The Market Today
French Risk Reduced to Yellow; U.S. Lawmakers to Hash out Spending Resolution
by Craig Dismuke, Dudley Carter
This Week’s Calendar – Housing, Confidence, GDP, and Congressional Spending Authority: This week’s calendar will bring four reports on housing which are expected to show continued improvement in prices but a pullback in sales via the new home and pending home sales reports. There will be two reports on consumer confidence, a metric that continues to defy the actual rate of growth seen in the hard data. And on Friday, the 1Q GDP report is expected to show another drab start to the year with growth of just 1.3%. Also on Friday, the 1Q Employment Cost Index will be released which is one of the most reliable measures of wage growth. It is expected to show an uptick although it has lagged the average hourly earnings reports. Most important this week will be the negotiations over congressional spending authority. If a deal is not reached by Saturday, there will be a partial government shutdown. President Trump has asked that funding for a border wall be included in the spending package (which the Democrats have said is a non-starter). Democrats have requested that “cost sharing” payments for health insurers be continued (this is the subsidizing process which pays health insurers who experienced losses while participating in the ACA marketplace), which President Trump has indicated a willingness to do. Also this week, President Trump wants another vote on healthcare reform. Fiscal policy will certainly drive the week for the markets.
Overnight Activity – European Equities Lead Global Rally as French Election Goes the Way of the EU: European assets are leading a sharp global relief rally after Sunday’s French election went as pollsters had projected. The EU-friendly centrist Macron and far-right Le Pen advanced to the second-round runoff on May 7 to see who will be moving in to the Élysée Palace. Current polls hand Macron an easy victory (20 to 30 point advantage) in the runoff over Le Pen whose candidacy has been seen as a threat to the EU. The Euro is 1.2% stronger against the Dollar after an initial 1.9% surge sent the common currency to its best level since November 10. The Dollar fell against a basket of currencies to its weakest level since November 11 but has been buoyed by a sharply deflated Yen. France’s CAC equity index is up an impressive 4.5% to its highest level since January 2008 and is leading strong gains in Europe. The Stoxx Europe 600 is 2.0% higher and U.S. equity futures have been boosted by roughly 1.0%. With the existential threat to the EU from a possible Frexit drastically reduced, European sovereign debt adjusted. Yields on French sovereign debt dropped by 7 bps to 12 bps across the curve while German yields rose between 9 and 11 bps. Treasury yields are higher in response, up 6.1 bps to 1.24% on the 2-year note, 5.5 bps to 1.83% on the 5-year note, and 4.3 bps to 2.29% on the 10-year note.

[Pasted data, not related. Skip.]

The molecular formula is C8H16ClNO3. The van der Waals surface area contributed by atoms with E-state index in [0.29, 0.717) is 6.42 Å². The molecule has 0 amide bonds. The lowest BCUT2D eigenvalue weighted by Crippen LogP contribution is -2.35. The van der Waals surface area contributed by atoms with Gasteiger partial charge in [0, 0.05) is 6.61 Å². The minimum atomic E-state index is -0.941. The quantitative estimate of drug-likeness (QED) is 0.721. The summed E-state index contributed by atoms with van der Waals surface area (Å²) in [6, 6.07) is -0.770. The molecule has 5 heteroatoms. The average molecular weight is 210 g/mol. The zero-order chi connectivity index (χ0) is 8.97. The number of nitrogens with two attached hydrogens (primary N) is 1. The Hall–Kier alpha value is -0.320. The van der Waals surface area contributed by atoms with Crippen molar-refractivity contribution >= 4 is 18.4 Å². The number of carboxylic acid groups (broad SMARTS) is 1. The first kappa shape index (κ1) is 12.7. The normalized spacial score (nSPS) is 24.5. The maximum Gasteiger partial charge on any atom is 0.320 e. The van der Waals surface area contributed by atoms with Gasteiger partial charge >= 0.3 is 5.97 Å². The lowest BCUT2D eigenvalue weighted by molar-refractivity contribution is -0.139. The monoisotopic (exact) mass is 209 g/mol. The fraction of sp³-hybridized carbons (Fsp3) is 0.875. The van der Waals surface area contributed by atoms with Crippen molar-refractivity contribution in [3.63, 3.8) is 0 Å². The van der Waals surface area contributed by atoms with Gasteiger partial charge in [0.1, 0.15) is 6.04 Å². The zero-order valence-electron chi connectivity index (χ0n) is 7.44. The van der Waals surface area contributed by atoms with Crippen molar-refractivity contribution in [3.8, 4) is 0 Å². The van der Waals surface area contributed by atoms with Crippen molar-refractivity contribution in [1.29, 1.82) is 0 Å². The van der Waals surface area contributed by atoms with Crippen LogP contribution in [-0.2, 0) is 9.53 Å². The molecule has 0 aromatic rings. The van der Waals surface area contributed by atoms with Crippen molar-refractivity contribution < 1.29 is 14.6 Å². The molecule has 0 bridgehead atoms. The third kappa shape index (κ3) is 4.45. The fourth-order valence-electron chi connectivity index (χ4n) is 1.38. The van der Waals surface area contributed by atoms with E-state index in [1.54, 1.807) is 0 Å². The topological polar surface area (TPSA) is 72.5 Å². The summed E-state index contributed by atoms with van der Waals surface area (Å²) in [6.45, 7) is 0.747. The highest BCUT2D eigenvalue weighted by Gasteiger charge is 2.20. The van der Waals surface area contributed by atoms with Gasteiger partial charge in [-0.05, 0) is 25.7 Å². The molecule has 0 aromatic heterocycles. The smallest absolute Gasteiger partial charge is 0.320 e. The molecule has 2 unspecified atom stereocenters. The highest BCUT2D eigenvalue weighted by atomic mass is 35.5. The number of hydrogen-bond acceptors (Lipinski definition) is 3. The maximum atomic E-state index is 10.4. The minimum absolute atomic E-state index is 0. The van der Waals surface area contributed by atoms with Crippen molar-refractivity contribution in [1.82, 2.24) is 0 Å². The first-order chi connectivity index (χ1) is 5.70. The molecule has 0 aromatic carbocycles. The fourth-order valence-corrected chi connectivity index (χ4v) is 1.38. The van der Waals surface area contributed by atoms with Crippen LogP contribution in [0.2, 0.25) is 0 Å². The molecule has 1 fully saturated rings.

The French Election Results – Polls Proven Correct and Point to Pro-EU Victory in Final Round: The French election results have assuaged some markets fears on two fronts. First, there will be a pro-EU candidate in the final round of voting (Macron). The biggest fear coming into round one was the Le Pen and Melenchon would advance to the final round leaving no pro-EU candidates. France and Germany are obviously linchpins of the EU experiment and any move by the French to back away from the EU would have been disastrous. Second, the polling data proved accurate. This is important because the second round polling data shows Macron winning handily in the May 7 vote. This would remove one of the biggest global uncertainties we have identified for 2017. However ,it is worth noting that 17.9 million French voted for pro-EU candidates while 14.7 million voted for anti-EU candidates. There were an additional 3 million votes cast for candidates with no shot at advancing. All told, there were 19.4 million votes for candidates other than Macron and Le Pen. We will be watching the polling data over the coming weeks to see where these 19 million votes begin moving. If the election is turned into a referendum on EU membership, which Macron is likely to attempt, it appears he would have a solid victory.